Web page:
Government officials are damaging any future effort to seat an unbiased jury in the case of slain Iowa college student Mollie Tibbetts, the lawyer for accused killer Cristhian Rivera argued in court documents.
Defense attorney Allan Richards filed a request for a gag order on Wednesday barring the government from referring to Rivera as “anything but [a] documented resident.” Richards pointed to comments by President Donald Trump, who has used the young woman’s death to push his immigration agenda.
“Sad and sorry Trump has weighed in on this matter in national media which will poison the entire possible pool of jury members,” Richards wrote in a Wednesday filing in Poweshiek County, Iowa, court.
The lawyer was referring to comments made this week by Trump and other government officials.
“You heard about today with the illegal alien coming in very sadly from Mexico and you saw what happened to that incredibly beautiful young woman,” the president told the crowd at a Tuesday night rally in Charleston, West Virginia. “Should have never happened. Illegally in our country. We’ve had a huge impact, but the laws are so bad, the immigration laws are such a disgrace. We’re getting it changed but we have to get more Republicans.”
White House press secretary Sarah Huckabee Sanders reiterated Trump’s comments during a Wednesday press briefing.
“Sadly, the individual believed to be responsible for the murder is an illegal immigrant, making this an unfortunate reminder of why we need to strengthen our broken immigration laws,” Sanders said.
Iowa Gov. Kim Reynolds (R) shared similar views in a statement: “We are angry that a broken immigration system allowed a predator like this to live in our community, and we will do all we can [to] bring justice to Mollie’s killer.”
Tibbetts, a 20-year-old majoring in psychology at the University of Iowa, was found dead Tuesday. Her body was hidden under cornstalks in a Poweshiek County cornfield, police said. The young woman had been missing since July 18, when she went jogging in Brooklyn, a rural town located about 70 miles northeast of Des Moines.
Earlier this week, the Department of Homeland Security said Rivera has been in the U.S. without proper legal documentation for four to seven years. State law enforcement has described him as an undocumented immigrant from Mexico.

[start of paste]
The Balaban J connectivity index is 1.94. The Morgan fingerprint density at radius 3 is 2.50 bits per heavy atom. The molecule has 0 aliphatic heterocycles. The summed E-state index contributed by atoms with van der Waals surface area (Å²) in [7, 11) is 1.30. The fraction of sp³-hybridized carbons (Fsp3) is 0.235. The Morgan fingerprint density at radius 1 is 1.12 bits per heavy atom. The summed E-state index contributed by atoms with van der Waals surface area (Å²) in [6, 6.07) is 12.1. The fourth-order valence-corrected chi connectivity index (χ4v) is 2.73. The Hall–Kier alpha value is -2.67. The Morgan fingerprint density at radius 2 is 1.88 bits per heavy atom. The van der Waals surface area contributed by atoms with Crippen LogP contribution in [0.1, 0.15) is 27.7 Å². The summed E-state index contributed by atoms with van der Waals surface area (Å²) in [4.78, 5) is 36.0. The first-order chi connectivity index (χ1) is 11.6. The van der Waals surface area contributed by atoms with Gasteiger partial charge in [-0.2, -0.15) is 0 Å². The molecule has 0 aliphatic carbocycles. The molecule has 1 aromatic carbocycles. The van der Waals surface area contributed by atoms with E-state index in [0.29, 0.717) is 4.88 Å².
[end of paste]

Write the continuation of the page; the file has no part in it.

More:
In his new court filing, however, Richards claims that Rivera is in the country legally.
During Rivera’s first court appearance on Wednesday, Richards said his client was a minor with a “seventh- or eighth-grade education” when he entered the country. Rivera has no prior criminal record and paid taxes, his attorney said.
A Wednesday statement from Rivera’s former employer, Yarrabee Farms, described him as an “employee in good standing” who was “vetted through the government’s E-Verify” system.
“Yarrabee Farms follows all laws related to verifying employees are legal to work in the United States, and we regularly seek outside counsel to ensure we stay up-to-date on employment law matters,” reads the statement, obtained by the Des Moines Register. “We keep records on all employees and have shared that information with authorities.”
Richards pointed to the E-Verify system as proof that his client is not undocumented.
However, Yarrabee Farms has since backtracked on its original statement. During a news conference on Wednesday, manager Dane Lang, son of farm co-owner and prominent Republican Craig Lang, said the E-Verify system wasn’t actually used to vet Rivera. Instead, the farm used a program connected to a Social Security Administration database, which apparently didn’t flag any problems.
According to Dane Lang, Rivera provided a state-issued photo identification and a Social Security card when he applied for the job, which he held for nearly four years. Lang said it’s since been determined that those documents were false.
“Our employee was not who he said he was,” Lang said. “This was shocking to us.”
Neither Lang nor the authorities have disclosed the name that Rivera used to get the job.
Tibbetts’ death has been ruled a homicide. She died as a result of “multiple sharp force injuries,” according to the Iowa State Medical Examiner.
Rivera faces a life sentence if he is ultimately convicted of first-degree murder. Iowa does not have a death penalty.
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